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The spectacle that is the Australian Parliament – top viewing for political tragics around the world

Posted By Joanne Nova On April 29, 2012 @ 2:19 pm In Politics | Comments Disabled

Even if you aren’t in Australia, you can’t help but find the  Australian Parliament the best reality TV show on the box anywhere.

The background: Our Leftie Labor Government was elected with a roughly equal tally of seats as the right leaning coalition, in late 2010. It was such a knife edge, one Labor seat was won by just 400 votes (Corangamite). There were five independents, who would normally be  as important as the wallpaper in the House, but suddenly had supreme power. Our PM Julia Gillard did deals to remake the entire national economy with the one Green member of parliament, promising everything he wanted and more for his vote, even though he would rather walk on glass that vote “right”. (And some say she’s a good negotiator?) She won the support, with deals, platitudes, and pork barreling promises of three of the other four independents — two of whom who were representing rural, conservative electorates, so they did exactly what the members of their own seats didn’t want (those same voters voted very conservatively in the Senate). The whole schmozzle of our hung Parliament is balanced on a knife edge. If only one independent switches support from Labor to the opposition, it’s all over.

Labor’s governing has been so flagrantly awful I’ve heard a story that a Labor branch leader got annoyed that people were suggesting Gillard was as bad as the infamous Whitlam government. (Whitlam et al were so bad they were “sacked” by a governor general in an unprecedented constitutional crisis). The Labor supporter thought Whitlam didn’t deserve to be put in the same category, “he had more class”.

Gillard broke unbreakable promises to win over the independents and thus gain power, and the voters are caning them in the polls. We’re looking at historic wipeouts if an election were held now. If Abbott — the opposition leader — was in control in the House for ten minutes, he’d call an election and, given the current polls, win it resoundingly.

Meanwhile one not-so-upstanding Member of Parliament in the Labor party — Craig Thompson — faces allegations he was a very naughty boy with union funds in his former job as a union top dog. There are thousands of dollars in question, plus receipts for prostitutes on his credit card. It’s all especially rich because his union members are in some of the lowest paid jobs in Australia. He denies he has done anything wrong. If Thomson were to go, a by-election in his seat would likely mean a change of government.  Through diligent dodging and tortuous rule bending the Labor Party have managed to keep him in Parliament for years now, when any normal government would have dumped him like a ticking nuke.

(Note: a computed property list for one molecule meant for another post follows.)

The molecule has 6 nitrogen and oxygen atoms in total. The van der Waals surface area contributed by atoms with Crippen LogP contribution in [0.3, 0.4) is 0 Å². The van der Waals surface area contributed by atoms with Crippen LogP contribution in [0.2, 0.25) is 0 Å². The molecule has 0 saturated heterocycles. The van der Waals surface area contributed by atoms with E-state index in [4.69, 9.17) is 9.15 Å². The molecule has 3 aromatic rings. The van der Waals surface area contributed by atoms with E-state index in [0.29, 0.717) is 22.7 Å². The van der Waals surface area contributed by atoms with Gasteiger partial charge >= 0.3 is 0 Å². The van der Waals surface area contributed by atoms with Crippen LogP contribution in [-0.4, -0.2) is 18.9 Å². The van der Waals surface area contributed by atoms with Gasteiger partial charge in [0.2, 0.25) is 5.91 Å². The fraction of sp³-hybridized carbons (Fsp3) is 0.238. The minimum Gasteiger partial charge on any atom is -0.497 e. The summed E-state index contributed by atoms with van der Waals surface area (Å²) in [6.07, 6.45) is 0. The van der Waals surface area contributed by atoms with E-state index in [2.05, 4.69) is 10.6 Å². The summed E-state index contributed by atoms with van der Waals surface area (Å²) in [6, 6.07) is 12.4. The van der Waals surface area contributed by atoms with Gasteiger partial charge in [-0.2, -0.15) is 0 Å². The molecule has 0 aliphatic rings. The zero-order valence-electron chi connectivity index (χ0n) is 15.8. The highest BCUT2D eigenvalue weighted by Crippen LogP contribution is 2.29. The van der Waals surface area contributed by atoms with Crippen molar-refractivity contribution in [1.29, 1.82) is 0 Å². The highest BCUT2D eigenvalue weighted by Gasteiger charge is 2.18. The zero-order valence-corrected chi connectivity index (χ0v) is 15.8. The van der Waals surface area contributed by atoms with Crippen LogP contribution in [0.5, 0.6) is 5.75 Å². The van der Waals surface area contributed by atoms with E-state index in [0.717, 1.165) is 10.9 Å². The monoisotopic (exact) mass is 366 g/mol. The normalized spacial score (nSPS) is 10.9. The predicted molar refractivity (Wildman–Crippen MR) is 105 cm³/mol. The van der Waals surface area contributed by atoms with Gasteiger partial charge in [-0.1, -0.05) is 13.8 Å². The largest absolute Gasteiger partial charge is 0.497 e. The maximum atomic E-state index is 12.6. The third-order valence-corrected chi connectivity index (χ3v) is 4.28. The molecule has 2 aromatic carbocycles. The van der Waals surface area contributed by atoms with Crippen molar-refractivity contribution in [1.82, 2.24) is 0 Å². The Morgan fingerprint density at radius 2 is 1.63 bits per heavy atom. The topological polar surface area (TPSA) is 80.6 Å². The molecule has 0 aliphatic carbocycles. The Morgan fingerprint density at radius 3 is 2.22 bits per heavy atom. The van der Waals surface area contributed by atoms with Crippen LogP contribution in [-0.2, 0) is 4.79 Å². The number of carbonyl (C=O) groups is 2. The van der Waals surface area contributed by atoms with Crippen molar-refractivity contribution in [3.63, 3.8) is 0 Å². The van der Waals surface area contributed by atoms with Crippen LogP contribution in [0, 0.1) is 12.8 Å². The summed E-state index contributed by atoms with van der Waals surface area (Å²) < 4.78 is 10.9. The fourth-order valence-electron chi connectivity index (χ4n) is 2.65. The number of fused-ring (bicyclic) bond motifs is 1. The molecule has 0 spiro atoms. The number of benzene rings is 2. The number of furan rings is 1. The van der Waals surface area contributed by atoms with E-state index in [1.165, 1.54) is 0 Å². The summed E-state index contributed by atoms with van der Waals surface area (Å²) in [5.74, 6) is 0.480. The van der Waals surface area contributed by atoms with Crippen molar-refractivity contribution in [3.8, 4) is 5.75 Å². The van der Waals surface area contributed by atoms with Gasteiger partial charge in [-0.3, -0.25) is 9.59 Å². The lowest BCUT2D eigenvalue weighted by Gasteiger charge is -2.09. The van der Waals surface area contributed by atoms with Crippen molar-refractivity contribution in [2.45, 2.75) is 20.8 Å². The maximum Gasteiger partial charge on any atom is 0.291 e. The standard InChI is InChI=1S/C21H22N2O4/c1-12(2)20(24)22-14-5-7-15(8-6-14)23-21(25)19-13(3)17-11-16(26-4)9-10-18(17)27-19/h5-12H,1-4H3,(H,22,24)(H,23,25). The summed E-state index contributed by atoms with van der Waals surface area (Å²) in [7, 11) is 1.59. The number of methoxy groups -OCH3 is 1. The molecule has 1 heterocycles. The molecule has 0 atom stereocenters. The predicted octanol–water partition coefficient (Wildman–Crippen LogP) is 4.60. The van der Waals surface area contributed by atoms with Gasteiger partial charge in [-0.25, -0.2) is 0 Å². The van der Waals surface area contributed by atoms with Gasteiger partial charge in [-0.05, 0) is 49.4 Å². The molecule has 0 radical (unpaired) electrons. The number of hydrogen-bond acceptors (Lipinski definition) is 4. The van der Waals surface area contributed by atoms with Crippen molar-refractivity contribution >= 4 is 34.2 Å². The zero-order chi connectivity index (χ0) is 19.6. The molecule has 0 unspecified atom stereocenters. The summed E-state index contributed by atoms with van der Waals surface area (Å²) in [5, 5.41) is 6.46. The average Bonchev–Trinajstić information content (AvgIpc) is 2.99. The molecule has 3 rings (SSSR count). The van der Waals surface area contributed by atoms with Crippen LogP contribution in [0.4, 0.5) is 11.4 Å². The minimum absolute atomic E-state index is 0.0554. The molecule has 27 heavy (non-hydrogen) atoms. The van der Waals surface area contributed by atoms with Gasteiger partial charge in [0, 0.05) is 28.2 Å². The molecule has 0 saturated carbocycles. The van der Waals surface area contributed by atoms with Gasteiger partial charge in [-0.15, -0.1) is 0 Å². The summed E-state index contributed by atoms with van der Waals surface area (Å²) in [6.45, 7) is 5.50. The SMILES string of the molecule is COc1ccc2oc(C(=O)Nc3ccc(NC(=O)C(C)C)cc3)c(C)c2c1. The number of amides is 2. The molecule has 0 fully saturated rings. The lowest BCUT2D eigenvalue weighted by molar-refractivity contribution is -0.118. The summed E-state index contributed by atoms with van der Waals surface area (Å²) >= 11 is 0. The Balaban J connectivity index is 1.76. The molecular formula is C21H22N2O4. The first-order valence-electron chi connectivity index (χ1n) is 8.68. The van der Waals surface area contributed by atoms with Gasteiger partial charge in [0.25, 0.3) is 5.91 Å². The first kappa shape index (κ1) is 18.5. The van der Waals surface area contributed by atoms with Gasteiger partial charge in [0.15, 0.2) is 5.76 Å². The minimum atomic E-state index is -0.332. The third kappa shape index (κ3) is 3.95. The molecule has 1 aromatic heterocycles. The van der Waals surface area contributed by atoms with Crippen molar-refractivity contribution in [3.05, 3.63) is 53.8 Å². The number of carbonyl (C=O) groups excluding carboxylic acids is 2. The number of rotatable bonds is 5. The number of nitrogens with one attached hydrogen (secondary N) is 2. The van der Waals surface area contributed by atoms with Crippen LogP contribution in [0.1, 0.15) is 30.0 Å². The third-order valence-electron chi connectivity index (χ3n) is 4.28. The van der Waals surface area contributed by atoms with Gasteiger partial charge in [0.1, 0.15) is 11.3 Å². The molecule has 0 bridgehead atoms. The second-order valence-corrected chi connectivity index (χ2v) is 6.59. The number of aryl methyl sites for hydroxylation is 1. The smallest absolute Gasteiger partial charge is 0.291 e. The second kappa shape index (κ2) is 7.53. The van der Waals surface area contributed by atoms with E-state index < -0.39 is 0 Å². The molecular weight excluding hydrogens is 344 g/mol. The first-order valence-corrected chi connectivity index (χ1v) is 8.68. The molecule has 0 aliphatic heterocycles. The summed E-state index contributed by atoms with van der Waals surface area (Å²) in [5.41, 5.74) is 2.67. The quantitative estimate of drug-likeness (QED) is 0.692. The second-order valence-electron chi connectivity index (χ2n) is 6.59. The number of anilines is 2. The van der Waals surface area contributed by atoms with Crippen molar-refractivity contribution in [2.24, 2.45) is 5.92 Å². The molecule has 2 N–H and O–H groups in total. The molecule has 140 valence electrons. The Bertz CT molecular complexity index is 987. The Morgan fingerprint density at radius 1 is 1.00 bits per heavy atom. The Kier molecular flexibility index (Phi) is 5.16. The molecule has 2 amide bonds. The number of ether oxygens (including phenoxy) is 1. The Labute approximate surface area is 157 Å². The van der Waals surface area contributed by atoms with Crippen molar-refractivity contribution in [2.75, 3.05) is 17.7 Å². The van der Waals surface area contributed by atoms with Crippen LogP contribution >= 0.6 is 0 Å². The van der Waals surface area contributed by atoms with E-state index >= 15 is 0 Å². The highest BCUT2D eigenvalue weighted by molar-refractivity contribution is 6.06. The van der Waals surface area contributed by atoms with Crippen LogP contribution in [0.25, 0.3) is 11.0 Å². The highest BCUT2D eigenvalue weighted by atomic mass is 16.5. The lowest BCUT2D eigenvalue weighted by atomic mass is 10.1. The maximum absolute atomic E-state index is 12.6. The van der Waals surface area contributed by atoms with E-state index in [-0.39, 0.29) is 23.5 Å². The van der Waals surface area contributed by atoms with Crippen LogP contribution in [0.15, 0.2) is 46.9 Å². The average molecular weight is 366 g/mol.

To buy herself an extra vote of safety, Gillard thought it would be smart to attract a turncoat from the other side for what is known as the Speaker’s position. The Speaker in Australian politics sits on a throne in the Chamber, gets to keep order, and importantly doesn’t vote unless the situation is an absolute tie. So it neutralizes one vote of the opposition if she convinces one of them to take the Speaker’s role, which she did. There is a man so toxic  that the opposition were in the process of turfing him out themselves. Because the opposition had given up on Peter Slipper, the Labor Party offered him the highly paid Speaker’s job, and he took it. Not surprisingly, it’s only taken a matter of months for his sordid past to be laid bare — can he really justify all those odd cab-charge expenses, and did he send those text messages which appear to be sexual-harrassment-writ-large? Peter Slipper denies he has done anything wrong.

It’s all on today — Gillard has finally had to stop enthusiastically endorsing both these men. Thomson appears to be quitting the Labor Party so he’ll be an “independent” member of Parliament, but we all know he won’t vote to take down a government that will end this gravy train job. Most of the so-called independents are running scared from an election — the turncoats will be turfed out of Parliament at the next election, and the others will lose their moment of import in the sun.

Bring out your popcorn. Will we get an early election sometime this year or will we have to wait until late 2013 for the next one? Will Bill Shorten take over the Labor party, and if he does will he dump the Carbon Tax, or neutralize it by dropping the price?

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